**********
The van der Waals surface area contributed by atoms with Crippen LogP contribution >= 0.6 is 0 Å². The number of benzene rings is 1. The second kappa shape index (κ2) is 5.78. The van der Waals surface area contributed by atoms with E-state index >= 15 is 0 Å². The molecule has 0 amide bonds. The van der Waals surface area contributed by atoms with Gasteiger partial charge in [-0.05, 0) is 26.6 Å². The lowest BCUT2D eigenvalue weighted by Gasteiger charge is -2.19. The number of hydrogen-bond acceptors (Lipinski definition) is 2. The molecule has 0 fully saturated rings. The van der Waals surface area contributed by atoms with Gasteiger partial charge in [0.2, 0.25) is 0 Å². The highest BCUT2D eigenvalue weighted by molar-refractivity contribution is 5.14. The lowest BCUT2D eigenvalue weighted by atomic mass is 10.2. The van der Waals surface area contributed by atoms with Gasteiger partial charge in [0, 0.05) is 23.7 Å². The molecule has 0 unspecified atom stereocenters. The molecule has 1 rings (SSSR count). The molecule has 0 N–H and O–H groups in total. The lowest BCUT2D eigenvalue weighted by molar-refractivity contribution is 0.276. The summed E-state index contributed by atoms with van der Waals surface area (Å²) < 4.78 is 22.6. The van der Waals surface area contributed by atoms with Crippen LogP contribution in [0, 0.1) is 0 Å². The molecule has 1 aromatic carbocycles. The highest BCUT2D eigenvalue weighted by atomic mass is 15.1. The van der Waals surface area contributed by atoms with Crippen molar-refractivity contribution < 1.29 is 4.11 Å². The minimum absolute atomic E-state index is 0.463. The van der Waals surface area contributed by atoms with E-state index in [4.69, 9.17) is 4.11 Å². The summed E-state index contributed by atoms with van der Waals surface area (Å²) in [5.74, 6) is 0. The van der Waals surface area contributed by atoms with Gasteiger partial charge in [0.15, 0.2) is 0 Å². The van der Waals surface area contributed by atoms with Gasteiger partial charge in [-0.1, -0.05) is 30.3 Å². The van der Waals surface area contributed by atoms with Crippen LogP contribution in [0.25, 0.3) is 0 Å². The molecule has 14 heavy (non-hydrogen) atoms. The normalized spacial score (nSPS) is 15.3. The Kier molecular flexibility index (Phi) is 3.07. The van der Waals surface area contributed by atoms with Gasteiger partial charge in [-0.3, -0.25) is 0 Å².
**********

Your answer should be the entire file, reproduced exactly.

The van der Waals surface area contributed by atoms with Crippen LogP contribution >= 0.6 is 0 Å². The number of benzene rings is 1. The second kappa shape index (κ2) is 5.78. The van der Waals surface area contributed by atoms with E-state index >= 15 is 0 Å². The molecule has 0 amide bonds. The van der Waals surface area contributed by atoms with Gasteiger partial charge in [-0.05, 0) is 26.6 Å². The lowest BCUT2D eigenvalue weighted by Gasteiger charge is -2.19. The number of hydrogen-bond acceptors (Lipinski definition) is 2. The molecule has 0 fully saturated rings. The van der Waals surface area contributed by atoms with Gasteiger partial charge in [0.2, 0.25) is 0 Å². The highest BCUT2D eigenvalue weighted by molar-refractivity contribution is 5.14. The lowest BCUT2D eigenvalue weighted by atomic mass is 10.2. The van der Waals surface area contributed by atoms with Gasteiger partial charge in [0, 0.05) is 23.7 Å². The molecule has 0 unspecified atom stereocenters. The molecule has 1 rings (SSSR count). The molecule has 0 N–H and O–H groups in total. The lowest BCUT2D eigenvalue weighted by molar-refractivity contribution is 0.276. The summed E-state index contributed by atoms with van der Waals surface area (Å²) < 4.78 is 22.6. The van der Waals surface area contributed by atoms with Crippen LogP contribution in [0, 0.1) is 0 Å². The molecule has 1 aromatic carbocycles. The highest BCUT2D eigenvalue weighted by atomic mass is 15.1. The van der Waals surface area contributed by atoms with Crippen molar-refractivity contribution < 1.29 is 4.11 Å². The minimum absolute atomic E-state index is 0.463. The van der Waals surface area contributed by atoms with E-state index in [4.69, 9.17) is 4.11 Å². The summed E-state index contributed by atoms with van der Waals surface area (Å²) in [5.74, 6) is 0. The van der Waals surface area contributed by atoms with Gasteiger partial charge in [0.15, 0.2) is 0 Å². The van der Waals surface area contributed by atoms with Gasteiger partial charge in [-0.1, -0.05) is 30.3 Å². The van der Waals surface area contributed by atoms with Crippen LogP contribution in [0.25, 0.3) is 0 Å². The molecule has 14 heavy (non-hydrogen) atoms. The normalized spacial score (nSPS) is 15.3. The Kier molecular flexibility index (Phi) is 3.07. The van der Waals surface area contributed by atoms with Gasteiger partial charge in [-0.3, -0.25) is 0 Å².